Uncle Joe Hopper

In the late 1800s, a Civil War officer turned physician turned Southern Presbyterian minister left First Presbyterian Church of Louisville to become a traveling evangelist. According to Louis Weeks,1 this Edward O. Guerrant “enlisted others, such as ‘Uncle’ Joe Hopper, an elder from Perryville [KY], and began to hold revivals, health clinics, and organizational meetings to establish Presbyterian churches in the mountains.”

In an unusual turn of Presbyterian events, The Transylvania Presbytery of PCUS ordained Uncle Joe (1850-1925) as a minister, despite him not having any theological training. Uncle Joe was the biological uncle of my great-grandfather Joseph Hopper. (Uncle Joe was the 4th Joseph Hopper in our family line.) My great-grandfather wrote a brief memoir of Uncle Joe Hopper in The Apostolic Message to the Unconverted in the Orient Today, a Th.D. thesis he wrote at Union Presbyterian Seminary in 1935.

“I am debtor–I am ready–For I am not ashamed of the gospel—.” Rom. 1:14-16

In the heart of the bluegrass region of old Kentucky more than two decades ago, there lived a humble preacher, known affectionately throughout the state as “Uncle Joe Hopper.” He never studied in a college nor a seminary. As a young man he became interested in Sunday School work and became a Sunday School evangelist. Later he became associated with Dr. E. O. Guerrant, the apostle to the people of the Southern mountains, as a singing evangelist and personal worker. Thus as a lay evangelist for a number of years he continued in religious work.

At the age of sixty-seven, upon the initiative of Transylvania presbytery, he was ordained to the gospel ministry as an extraordinary case, and his case was indeed extraordinary. As an exponent of “Old Time Religion”, which was the theme song of his evangelistic meetings, he went up and down the state, into the cities, out into the country, over the mountains, singing and preaching the great evangel. Recently there was placed into my hands a letter written back in the eighties by Dr. Guerrant to Uncle Joe Hopper in which he was urging him to hold a meeting at a certain place. He writes, “We want you to hold a big meeting there soon as you can come. A fine opening for a gracious revival and nobody can help like you. Everybody wants Uncle Joe (The babies crying for him).”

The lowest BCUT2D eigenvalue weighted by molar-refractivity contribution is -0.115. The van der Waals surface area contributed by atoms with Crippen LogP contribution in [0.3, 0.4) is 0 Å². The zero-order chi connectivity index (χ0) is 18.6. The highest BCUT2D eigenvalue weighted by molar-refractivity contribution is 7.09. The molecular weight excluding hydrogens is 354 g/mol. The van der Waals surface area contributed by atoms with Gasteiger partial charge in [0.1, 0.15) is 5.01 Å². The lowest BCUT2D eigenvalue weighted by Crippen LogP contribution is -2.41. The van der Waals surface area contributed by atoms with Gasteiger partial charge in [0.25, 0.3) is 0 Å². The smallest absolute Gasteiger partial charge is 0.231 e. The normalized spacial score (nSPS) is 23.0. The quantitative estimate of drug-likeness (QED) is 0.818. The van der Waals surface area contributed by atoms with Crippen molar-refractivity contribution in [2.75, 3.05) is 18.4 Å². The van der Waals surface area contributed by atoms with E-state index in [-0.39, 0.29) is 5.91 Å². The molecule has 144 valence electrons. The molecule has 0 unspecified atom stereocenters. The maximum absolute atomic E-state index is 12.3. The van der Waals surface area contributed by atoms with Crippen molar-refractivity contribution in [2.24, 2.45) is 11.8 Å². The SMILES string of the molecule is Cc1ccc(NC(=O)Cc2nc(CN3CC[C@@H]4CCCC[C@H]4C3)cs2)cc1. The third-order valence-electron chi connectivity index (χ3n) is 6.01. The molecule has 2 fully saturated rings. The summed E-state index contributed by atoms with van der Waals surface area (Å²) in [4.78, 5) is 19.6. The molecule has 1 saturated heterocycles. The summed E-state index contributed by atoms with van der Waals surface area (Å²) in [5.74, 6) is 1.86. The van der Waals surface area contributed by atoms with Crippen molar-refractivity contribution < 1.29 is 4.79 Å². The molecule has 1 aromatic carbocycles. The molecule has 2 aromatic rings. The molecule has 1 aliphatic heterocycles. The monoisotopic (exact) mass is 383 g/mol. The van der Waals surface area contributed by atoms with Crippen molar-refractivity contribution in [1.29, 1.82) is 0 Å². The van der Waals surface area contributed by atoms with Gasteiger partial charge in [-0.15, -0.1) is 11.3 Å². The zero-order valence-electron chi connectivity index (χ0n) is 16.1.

As a seminary student, and as a young preacher in Kentucky before coming to the foreign field, it was a common experience for me to meet any number of people who would tell me that they joined the church under Uncle Joe’s preaching, and I was constantly met with the challenge, “If you will become as good a preacher as your Uncle Joe you’ll be all right.”

In 1920, I came out as a missionary to Korea, thinking I had left all of Uncle Joe’s converts back in America. I had not been here long until in the capital city of Seoul I had the privilege of meeting a young medical missionary of the Souther Methodist church. Upon his hearing my name he said, “Are you any kin to Uncle Joe Hopper? I joined the church under his preaching.” What a joy to hear such a statement in faraway Korea, and from a Methodist at that!

Upon a recent furlough, some twenty years after Uncle Joe’s death, I visited church after church in the state of Kentucky. It was quite common to meet people who told me they united with the church under the preaching of Uncle Joe. As I recall, during the meeting of Kentucky synod at Danville, sitting down to lunch, two or three of the elders at the same table told me they united with the church under Uncle Joe. This illustrates what has deeply impressed me, namely, that the effects of Uncle Joe’s type of evangelism have been lasting, and have influenced so vitally so many of the leaders of the church.

If I mistake not, it was he who reached with the gospel message Dr. David M. Sweets, of sainted memory, who did such a monumental work in the field of religious journalism as editor of the Christian Observer; and also his brother, Dr. Henry H. Sweets, former moderator of the General Assembly of the Presbyterian church in the United States, and our most efficient Secretary of Christian Education and Ministerial Relief. It has been conservatively estimated that three thousand people came into the Presbyterian church in Kentucky as a result of the evangelistic work of Uncle Joe.

I am interested in him as a man. He would be considered by many as unlearned and unlettered. Yet men took knowledge of him that he had been with Jesus. He had no degrees to his name, but I am sure has many stars in his crown. I am interested in his methods. He loved children and won them to become precious jewels for the Savior. Both old and young he won personally, speaking an earnest word, which, used of the Holy Spirit, went direct to the heart. He made large use of the gospel in song, singing, making melody in his heart unto the Lord. Not only the man and his methods, but of special interest in this connection, in his message. It was just what you would expect, the simple gospel truth, Holy Ghost religion.

Among his scent sermon notes, I found the appeal of a sermon on “Him that cometh to me I will in no wise cast out”, and these are his words,

Heaven is before you and Christ is the only door. Will you enter? Hell beneath you and Christ only able to deliver. Will you let him save you? Satan behind you and Christ the only Refuge. Will you fly to Him? The law of God against you and Christ only able to redeem. Will you accept Him? Sin weighing you down and Christ only can put it away. Will you let Him?

The only explanation of this man’s successful evangelism is that the Holy Spirit took possession of him, and what gifts he had, and through him spoke the heart of the apostolic message. I am convinced that this is just what the world needs today–both the Occident and the Orient.


  1. The Kentucky Encyclopedia, edited by John E. Kleber [return]

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